We begin each new client relationship with our holistic financial planning process. There are a variety of reasons that might bring a client to our firm, and by going through this process we’re able to identify what needs each client has and how we might be able to help.
When starting the financial planning process, we often start with a budget. Whether for young professionals, a family, or someone preparing for their retirement, a budget is an important component of the planning process. If we determine that this is appropriate for your financial planning process, we will work with you to develop your budget. The first step in the development of a budget is an accounting of net income. The next step is determining how much of that income is being spent and what it is being spent on.
Saving for Future Goals
Once the budget is complete, we can determine the best strategy for saving for future goals. We refer to this as the “bucket strategy”, and it involves allocating the net savings to different buckets related to individualized goals. The basic strategy includes an allocation to cash flow, emergency or near-term savings, mid-term savings, and retirement. How the savings is allocated and how it is invested is dependent on your unique situation and risk tolerance.
There can also be a debt bucket if you are also managing credit or student loan debt.
If you are managing credit card or student loan debt, we often start with a budget and savings strategy first. This allows us to better frame the approach to managing your debt. We can help you to structure paying off your debt while putting you in a position to avoid incurring more debt in the future. Depending on your unique situation, we might refer you to a credit union or debt counselor for further assistance.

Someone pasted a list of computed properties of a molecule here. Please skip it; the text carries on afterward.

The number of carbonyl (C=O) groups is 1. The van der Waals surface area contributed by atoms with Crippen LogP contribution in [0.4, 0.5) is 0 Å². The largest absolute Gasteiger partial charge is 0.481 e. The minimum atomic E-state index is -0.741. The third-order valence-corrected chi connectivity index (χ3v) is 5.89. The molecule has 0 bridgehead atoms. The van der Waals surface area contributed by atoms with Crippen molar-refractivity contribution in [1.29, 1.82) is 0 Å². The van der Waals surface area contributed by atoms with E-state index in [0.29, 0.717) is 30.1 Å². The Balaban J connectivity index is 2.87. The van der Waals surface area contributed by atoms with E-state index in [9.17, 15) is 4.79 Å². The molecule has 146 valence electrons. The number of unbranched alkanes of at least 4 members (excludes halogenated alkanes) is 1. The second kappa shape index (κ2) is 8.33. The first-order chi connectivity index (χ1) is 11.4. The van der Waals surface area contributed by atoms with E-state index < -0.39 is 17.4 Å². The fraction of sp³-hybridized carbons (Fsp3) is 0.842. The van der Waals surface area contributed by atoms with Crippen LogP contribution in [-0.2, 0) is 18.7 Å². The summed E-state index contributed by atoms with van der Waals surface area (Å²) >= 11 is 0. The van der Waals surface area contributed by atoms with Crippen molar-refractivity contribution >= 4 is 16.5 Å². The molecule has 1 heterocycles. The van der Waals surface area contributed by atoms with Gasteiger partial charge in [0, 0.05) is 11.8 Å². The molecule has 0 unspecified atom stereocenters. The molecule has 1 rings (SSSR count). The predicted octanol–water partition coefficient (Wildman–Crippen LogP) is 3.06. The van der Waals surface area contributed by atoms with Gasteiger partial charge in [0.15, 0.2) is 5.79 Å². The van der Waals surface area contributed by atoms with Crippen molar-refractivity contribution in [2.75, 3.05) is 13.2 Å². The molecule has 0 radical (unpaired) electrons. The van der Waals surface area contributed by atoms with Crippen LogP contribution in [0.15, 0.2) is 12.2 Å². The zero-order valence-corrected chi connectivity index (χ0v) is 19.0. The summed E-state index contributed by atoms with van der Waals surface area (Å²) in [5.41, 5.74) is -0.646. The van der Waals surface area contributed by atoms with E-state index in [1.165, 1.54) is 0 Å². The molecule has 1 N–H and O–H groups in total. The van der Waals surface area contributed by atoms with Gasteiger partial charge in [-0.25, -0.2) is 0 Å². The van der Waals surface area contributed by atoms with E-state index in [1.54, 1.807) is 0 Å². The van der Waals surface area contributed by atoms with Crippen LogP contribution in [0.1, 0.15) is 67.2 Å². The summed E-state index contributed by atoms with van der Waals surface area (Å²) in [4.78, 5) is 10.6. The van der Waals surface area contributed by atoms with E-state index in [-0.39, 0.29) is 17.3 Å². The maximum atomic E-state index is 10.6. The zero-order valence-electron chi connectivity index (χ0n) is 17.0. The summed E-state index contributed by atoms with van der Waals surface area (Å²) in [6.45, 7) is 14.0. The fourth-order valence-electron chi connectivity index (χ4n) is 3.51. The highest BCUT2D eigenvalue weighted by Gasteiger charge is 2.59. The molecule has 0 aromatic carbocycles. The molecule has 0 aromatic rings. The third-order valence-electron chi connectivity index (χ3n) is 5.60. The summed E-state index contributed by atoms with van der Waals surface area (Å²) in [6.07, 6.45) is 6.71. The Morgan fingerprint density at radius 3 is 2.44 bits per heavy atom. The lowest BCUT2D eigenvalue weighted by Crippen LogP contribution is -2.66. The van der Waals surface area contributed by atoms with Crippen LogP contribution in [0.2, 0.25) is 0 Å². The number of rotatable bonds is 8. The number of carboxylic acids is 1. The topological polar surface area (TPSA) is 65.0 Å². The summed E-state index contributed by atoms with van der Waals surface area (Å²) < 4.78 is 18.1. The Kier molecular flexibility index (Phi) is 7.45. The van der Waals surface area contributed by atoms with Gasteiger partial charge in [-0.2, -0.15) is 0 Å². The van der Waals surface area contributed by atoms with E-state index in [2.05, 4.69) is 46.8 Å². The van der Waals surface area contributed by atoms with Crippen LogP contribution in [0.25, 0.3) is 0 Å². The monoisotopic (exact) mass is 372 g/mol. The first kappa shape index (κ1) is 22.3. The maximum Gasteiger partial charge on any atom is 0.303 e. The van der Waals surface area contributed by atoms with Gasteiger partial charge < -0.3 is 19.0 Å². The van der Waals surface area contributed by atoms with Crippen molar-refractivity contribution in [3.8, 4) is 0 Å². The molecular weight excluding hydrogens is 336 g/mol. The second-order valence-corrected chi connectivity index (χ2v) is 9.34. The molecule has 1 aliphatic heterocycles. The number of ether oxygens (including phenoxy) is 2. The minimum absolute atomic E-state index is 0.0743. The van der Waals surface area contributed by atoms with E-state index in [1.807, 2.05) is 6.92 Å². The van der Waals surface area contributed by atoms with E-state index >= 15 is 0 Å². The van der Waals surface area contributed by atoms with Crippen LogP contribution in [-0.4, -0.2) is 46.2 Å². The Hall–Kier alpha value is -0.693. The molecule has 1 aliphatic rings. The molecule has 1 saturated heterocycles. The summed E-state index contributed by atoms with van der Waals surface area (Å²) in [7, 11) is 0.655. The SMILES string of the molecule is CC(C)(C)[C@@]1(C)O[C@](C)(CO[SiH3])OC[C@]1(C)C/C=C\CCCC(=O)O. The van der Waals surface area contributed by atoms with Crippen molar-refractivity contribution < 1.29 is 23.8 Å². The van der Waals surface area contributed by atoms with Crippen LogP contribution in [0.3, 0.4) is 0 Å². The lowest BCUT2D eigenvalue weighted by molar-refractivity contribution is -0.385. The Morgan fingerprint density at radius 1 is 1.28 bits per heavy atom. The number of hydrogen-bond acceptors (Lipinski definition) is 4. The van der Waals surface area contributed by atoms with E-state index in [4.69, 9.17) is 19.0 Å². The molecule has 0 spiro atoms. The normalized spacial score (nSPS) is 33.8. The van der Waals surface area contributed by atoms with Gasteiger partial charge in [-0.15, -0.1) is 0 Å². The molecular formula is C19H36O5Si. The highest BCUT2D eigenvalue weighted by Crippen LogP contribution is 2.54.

Preparing and planning for retirement is one of the most common motivations for bringing a client to Hansen’s. Our retirement planning process is very thorough and starts with a conversation about what you are envisioning for your retirement, and what your goals are. We then do an accounting of what you have already saved, how your investments are allocated, and how much you are currently contributing to your retirement accounts. We discuss the different income streams that you might have during retirement, such as a pension, part-time employment, or social security, and are able to advise you on the best strategies for each. Retirement planning is often about setting priorities when it comes to retirement age, amount of retirement income, and how much is being contributed to retirement accounts. We will work with you to create a plan that is achievable and meets your goals for the future.
Estate planning is one of the most misunderstood components of financial planning. While often assumed to be for those handling large estates, most of our clients are often in need of an estate plan. It can range from very simple to complex depending on your unique situation. For a family or young professional, a basic estate plan is often sufficient. This would include a will, health care proxy, and power of attorney. Life insurance is also often a consideration in these circumstances. More complex estate planning can include the creation of revocable and irrevocable trusts, Medicare or long term care planning, charitable giving, and life insurance planning strategies. These plans are developed in partnership with your attorney.
Saving for a child or grandchild’s college education is an important part of financial planning. For some of our clients, this starts with the budgeting process or savings strategy (link). We compare the different methods for saving for college, including UGMA or UTMA accounts, or a 529 plan, to determine the best approach. We can advise you on how much you will need to contribute to reach a future goal. We can also back into a goal for college, by completing a budget, and determining how much you can contribute to a college savings account, and what the future benefit will be to your child or grandchild.
When we are working with a client that has a disability, or that has a child or grandchild with a disability, there are important considerations. We will work closely with your attorney to determine the best approach, which often includes a special needs trust. This allows for the disabled person to inherit assets while preserving their ability to continue receiving benefits.